In the beginning, Groupon and other daily deal sites were seen as a way to bring in more business. But more importantly, they were seen as a kind of marketing. Even if they don't use the savings, the offer builds visibility and brand recognition for your local business in the community. The trouble, some critics say, is that Groupon and sites of its ilk end up costing you in ways you might not expect, and that ultimately there are better ways to promote what you do.More

5 biggest money mistakes of rookie entrepreneurs
Cashflow is the lifeblood of small business. If you run out of cash before you can create a following and steady income, it's game over. Too many promising businesses end up forgotten on the sidelines, with its founder financially and emotionally devastated. Debt solutions attorney Emily Chase Smith offers these insights into the five biggest money mistakes that keep start-ups from hitting it out of the ballpark. Put your business in the winner's column by avoiding them.More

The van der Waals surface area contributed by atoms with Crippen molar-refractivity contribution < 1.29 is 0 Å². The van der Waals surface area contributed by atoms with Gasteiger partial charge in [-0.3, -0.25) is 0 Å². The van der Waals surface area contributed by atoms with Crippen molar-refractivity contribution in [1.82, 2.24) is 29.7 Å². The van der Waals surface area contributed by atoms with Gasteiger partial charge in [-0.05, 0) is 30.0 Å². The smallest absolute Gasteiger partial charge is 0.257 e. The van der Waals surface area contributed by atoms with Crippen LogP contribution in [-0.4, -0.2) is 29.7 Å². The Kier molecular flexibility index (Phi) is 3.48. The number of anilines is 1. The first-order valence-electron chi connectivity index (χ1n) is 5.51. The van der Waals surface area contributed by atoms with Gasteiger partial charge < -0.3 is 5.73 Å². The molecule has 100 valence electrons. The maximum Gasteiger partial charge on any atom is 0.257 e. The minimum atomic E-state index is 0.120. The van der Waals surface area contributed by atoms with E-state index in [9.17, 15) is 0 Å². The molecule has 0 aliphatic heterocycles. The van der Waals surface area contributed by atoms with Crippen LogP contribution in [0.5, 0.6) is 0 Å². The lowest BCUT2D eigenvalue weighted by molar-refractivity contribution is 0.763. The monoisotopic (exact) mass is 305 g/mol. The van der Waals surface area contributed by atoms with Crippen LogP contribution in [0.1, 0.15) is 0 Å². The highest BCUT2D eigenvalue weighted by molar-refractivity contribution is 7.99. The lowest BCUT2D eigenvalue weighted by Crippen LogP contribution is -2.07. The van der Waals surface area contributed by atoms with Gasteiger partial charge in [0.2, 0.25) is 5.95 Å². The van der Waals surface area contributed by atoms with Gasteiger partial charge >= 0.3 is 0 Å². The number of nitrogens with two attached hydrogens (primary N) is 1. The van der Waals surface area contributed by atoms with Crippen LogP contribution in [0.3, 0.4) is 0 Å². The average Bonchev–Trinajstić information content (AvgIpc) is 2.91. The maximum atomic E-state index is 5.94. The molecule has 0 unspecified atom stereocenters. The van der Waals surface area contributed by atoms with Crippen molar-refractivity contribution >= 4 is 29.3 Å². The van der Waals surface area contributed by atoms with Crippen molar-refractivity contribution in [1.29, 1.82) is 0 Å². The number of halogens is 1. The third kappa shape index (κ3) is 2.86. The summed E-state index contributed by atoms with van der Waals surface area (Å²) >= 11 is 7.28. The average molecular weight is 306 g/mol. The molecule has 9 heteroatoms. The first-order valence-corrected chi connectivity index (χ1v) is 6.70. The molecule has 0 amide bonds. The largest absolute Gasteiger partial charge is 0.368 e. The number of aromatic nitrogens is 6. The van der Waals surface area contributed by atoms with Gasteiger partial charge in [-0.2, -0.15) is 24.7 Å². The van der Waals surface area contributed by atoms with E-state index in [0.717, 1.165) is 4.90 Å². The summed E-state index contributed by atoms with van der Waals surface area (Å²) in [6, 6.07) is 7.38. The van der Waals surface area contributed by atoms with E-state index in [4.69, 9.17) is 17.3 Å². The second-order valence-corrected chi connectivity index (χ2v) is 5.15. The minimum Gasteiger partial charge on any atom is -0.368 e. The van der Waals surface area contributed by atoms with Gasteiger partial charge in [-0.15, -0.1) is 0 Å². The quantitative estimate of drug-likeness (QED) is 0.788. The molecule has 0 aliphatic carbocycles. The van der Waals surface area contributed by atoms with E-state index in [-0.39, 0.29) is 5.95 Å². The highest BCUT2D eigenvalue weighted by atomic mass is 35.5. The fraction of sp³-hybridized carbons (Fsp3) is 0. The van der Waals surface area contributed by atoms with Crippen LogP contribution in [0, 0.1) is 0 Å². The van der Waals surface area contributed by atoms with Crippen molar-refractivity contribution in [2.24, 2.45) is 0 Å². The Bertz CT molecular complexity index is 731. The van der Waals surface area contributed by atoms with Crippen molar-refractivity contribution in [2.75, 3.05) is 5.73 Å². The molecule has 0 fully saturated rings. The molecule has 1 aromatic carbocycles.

Let's face it: Most social media marketing is a waste of time
The social media marketing backlash has begun. Blame the unlikely team of The Onion and IBM. The former dropped a pitch-perfect takedown of social media "experts" right before Thanksgiving. Then Big Blue released data that showed Facebook had almost zero effect on Black Friday sales, and Twitter actually had zero. The one-two punch confirmed a deep suspicion that a lot of the buzzword-laden blather around social media marketing the past few years was itself a form of marketing for self-conferred experts looking to make a buck off scared blue-chip companies.More